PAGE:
A Greek Accent at The Prouty

Dartmouth's fraternities and sororities play a big part in the success each year of The Prouty.

Could it be a dream?

Focus article photo

Members of Dartmouth College fraternities and sororities cheer on their friends at this year's Prouty. (Photo courtesy Friends of Norris Cotton Cancer Center.)

Prouty Day in 2012 is cloudy, hot, and humid, stuffy and sticky enough to meld t-shirts to bare skin—but there, just ahead, beneath an elegant shade tree in front of an equally elegant house, is a table covered with cups and a tub of cold, refreshing, heat-dashing icy water. Plates of cookies nestle alongside. But what—or who, actually—truly catches the attention are the two women, Jennifer and Anna, seated behind the table, greeting tired, sweaty Prouty walkers with smiles, laughs, and full cups of cheer. Their friend Nina sits nearby; she's wearing wings, scarves, and sparkles—she's the water fairy.

This is actually an official Prouty water stop—Jennifer wears a volunteer's green vest—and it's in front of the Kappa Delta Epsilon (KDE) sorority house on Webster Street, almost directly across the street from the home of the president of Dartmouth College. "It's one of the best jobs ever," says Jennifer as she tries to cajole a little girl, who is walking the Prouty with her mom, to take a cookie. "We look forward to this all year. I'll bet for some of these Prouty walkers, water never tasted so good."

Or looked so good, for that matter. When was the last time anyone got served a cup of thirst-quenching refreshment by a sparkly, be-scarved water fairy?

$100,000 of fun

But the water stop is just the tip of KDE's involvement in The Prouty. While a total eight KDE sisters ran the stop in front of the house, another four sisters biked The Prouty and 14 walked. Collectively as of late July, they had raised more than $4,300 to support cancer research and patient support services at Norris Cotton Cancer Center, the beneficiary of The Prouty.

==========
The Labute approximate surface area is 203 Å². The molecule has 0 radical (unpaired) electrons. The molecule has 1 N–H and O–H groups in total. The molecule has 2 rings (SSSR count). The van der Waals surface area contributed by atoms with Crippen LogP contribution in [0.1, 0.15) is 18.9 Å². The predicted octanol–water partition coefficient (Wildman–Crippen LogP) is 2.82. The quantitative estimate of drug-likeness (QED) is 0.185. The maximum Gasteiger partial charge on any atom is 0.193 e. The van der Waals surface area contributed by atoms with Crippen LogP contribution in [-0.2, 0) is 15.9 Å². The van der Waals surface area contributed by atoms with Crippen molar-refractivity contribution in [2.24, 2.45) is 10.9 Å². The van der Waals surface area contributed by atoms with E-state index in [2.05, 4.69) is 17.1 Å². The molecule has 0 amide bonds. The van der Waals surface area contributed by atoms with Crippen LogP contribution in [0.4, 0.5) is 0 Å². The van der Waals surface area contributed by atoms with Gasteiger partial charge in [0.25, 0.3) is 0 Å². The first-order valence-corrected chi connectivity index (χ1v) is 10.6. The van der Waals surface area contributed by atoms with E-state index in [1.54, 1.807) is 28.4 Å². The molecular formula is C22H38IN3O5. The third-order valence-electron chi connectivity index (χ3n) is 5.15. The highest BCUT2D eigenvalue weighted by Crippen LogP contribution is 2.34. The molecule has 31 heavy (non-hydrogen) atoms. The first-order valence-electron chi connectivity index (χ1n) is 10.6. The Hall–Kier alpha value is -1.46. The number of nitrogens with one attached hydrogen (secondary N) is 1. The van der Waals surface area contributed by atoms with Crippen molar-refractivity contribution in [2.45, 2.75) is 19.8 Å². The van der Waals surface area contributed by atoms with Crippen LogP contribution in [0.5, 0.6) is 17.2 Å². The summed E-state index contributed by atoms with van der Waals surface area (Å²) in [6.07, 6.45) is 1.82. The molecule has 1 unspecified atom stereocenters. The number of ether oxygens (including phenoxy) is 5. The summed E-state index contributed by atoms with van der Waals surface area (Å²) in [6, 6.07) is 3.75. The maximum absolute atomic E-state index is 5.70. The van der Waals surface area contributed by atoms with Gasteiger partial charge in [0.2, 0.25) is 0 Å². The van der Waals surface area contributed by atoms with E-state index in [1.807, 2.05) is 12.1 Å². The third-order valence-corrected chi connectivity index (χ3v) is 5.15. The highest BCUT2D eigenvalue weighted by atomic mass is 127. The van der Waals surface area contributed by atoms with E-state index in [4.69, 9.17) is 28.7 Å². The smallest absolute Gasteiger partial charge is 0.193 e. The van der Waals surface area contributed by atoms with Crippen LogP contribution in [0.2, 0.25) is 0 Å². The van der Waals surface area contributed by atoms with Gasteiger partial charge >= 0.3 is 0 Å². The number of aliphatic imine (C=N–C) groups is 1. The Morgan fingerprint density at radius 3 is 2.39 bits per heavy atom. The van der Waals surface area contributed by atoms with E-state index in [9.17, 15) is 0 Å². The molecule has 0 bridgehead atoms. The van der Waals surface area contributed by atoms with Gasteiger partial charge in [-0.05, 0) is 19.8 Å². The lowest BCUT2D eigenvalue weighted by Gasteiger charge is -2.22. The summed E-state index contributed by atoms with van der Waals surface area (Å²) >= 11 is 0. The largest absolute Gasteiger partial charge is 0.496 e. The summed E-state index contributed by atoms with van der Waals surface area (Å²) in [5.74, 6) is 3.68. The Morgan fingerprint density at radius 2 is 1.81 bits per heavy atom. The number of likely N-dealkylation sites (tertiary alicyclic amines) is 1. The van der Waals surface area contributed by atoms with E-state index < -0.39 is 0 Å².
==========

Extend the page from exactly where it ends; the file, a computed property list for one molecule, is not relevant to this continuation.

And KDE is just the tip of the involvement by Dartmouth College's various sororities and fraternities in The Prouty. Due in part to the College's requirement that students spend the summer following their sophomore year on campus, the Greeks at Dartmouth are more active in summer than most Greeks at other colleges and universities, and a great deal of Greek summer fun at Dartmouth focuses on The Prouty. In 2012, a total eight sororities and 15 fraternities participated, and together they raised more than $100,000 for the Cancer Center as of late July. (Final totals are not counted until August 1.)

"It's pretty astonishing," describes Mark Andriola, coordinator of Prouty volunteers for Dartmouth Greeks and team leader of the Phi Delta Alpha fraternity's Prouty participants. "We had more than 200 students involved, and the thing to remember is that these were all sophomores. It was great participation." He says that the "vast majority" of Greeks at Dartmouth sent five or more volunteers to The Prouty. "A lot of people don't realize that our involvement isn't just the biking, walking, and rowing, it's doing things like helping move stuff back into storage on the Monday after the event. These aren't glamorous jobs, but we had tons of students involved." This was his first year as Prouty volunteer coordinator for the Greeks, and Mark admits he had "no idea" what was involved. "But I was so amazed at the turnout, at the spirit. I was genuinely surprised."

A long tradition

According to Winnie Yoe, who is Philanthropy Chair at KDE, the Greek Council at Dartmouth actively encourages Greek participation in the event. But, she adds, "it's been a tradition for many years at some of the houses."

Such as Theta Delta Chi. The fraternity has been participating in The Prouty for nearly as long as the event has existed (it was founded in 1982), and over the years the Theta Delts have raised hundreds of thousands of dollars for the Cancer Center. Indeed, this year the TD brothers, with a fundraising total in excess of $33,700, by July 25, were the favorites to win the Wes Chapman Fundraising Award, which goes to the Dartmouth Greek with the highest fundraising total. If in fact the Theta Delts win the Chapman Award this year, the brothers can place their prize on the mantle next to the Chapman Award they won in 2011.

A positive impact

"Some houses were very active in participating and fundraising," says Winnie of KDE, "which reflect that fraternities and sororities can have a positive impact on the community if they decide to come together and contribute for a cause." She also emphasizes that a lot of the fundraising is cooperative: KDE and the Sigma Delta sorority co-hosted a BBQ fundraiser and also hosted a bake sale with Delta Delta Delta to raise Prouty funds.

Winnie says the participation in The Prouty by the fraternities and sororities at Dartmouth is just one part of a larger element of a Greek social service culture at the College that doesn't receive enough attention. "I believe the Greeks' involvement in The Prouty shows that there is some positive aspect to the Greek system," she comments. "Greek houses have the potential to change their reputation and to be a real force for good at the school and in the community."

She hastens to add: "All the Greek houses that participate will definitely continue to participate in The Prouty!"

July 30, 2012